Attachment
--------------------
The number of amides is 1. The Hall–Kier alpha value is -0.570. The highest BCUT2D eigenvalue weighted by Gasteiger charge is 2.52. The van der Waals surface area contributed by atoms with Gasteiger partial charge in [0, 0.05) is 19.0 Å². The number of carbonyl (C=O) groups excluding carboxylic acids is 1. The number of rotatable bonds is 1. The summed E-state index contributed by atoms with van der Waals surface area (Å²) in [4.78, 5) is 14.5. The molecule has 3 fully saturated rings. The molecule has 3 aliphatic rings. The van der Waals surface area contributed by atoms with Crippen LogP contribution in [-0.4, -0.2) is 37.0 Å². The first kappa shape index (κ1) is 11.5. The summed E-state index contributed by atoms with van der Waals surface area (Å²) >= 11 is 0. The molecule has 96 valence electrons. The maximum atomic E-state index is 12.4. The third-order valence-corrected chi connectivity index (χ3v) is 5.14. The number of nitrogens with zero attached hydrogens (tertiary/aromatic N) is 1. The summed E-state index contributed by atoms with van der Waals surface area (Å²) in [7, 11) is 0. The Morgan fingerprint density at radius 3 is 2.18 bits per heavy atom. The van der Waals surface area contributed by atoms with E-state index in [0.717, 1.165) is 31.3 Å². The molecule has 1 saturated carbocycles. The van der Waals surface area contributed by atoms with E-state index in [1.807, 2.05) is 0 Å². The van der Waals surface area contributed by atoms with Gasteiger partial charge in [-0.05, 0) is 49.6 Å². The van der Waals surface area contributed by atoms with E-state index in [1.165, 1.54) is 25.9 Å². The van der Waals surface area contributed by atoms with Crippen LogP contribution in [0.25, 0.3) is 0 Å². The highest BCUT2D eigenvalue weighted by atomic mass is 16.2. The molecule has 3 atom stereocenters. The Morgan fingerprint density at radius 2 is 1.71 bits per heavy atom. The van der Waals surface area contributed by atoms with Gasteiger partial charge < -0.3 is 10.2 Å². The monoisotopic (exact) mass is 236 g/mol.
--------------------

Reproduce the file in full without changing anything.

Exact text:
The number of amides is 1. The Hall–Kier alpha value is -0.570. The highest BCUT2D eigenvalue weighted by Gasteiger charge is 2.52. The van der Waals surface area contributed by atoms with Gasteiger partial charge in [0, 0.05) is 19.0 Å². The number of carbonyl (C=O) groups excluding carboxylic acids is 1. The number of rotatable bonds is 1. The summed E-state index contributed by atoms with van der Waals surface area (Å²) in [4.78, 5) is 14.5. The molecule has 3 fully saturated rings. The molecule has 3 aliphatic rings. The van der Waals surface area contributed by atoms with Crippen LogP contribution in [-0.4, -0.2) is 37.0 Å². The first kappa shape index (κ1) is 11.5. The summed E-state index contributed by atoms with van der Waals surface area (Å²) >= 11 is 0. The molecule has 96 valence electrons. The maximum atomic E-state index is 12.4. The third-order valence-corrected chi connectivity index (χ3v) is 5.14. The number of nitrogens with zero attached hydrogens (tertiary/aromatic N) is 1. The summed E-state index contributed by atoms with van der Waals surface area (Å²) in [7, 11) is 0. The Morgan fingerprint density at radius 3 is 2.18 bits per heavy atom. The van der Waals surface area contributed by atoms with E-state index in [0.717, 1.165) is 31.3 Å². The molecule has 1 saturated carbocycles. The van der Waals surface area contributed by atoms with E-state index in [1.807, 2.05) is 0 Å². The van der Waals surface area contributed by atoms with Gasteiger partial charge in [-0.05, 0) is 49.6 Å². The van der Waals surface area contributed by atoms with E-state index in [1.165, 1.54) is 25.9 Å². The van der Waals surface area contributed by atoms with Crippen LogP contribution in [0.25, 0.3) is 0 Å². The highest BCUT2D eigenvalue weighted by atomic mass is 16.2. The molecule has 3 atom stereocenters. The Morgan fingerprint density at radius 2 is 1.71 bits per heavy atom. The van der Waals surface area contributed by atoms with Gasteiger partial charge < -0.3 is 10.2 Å². The monoisotopic (exact) mass is 236 g/mol.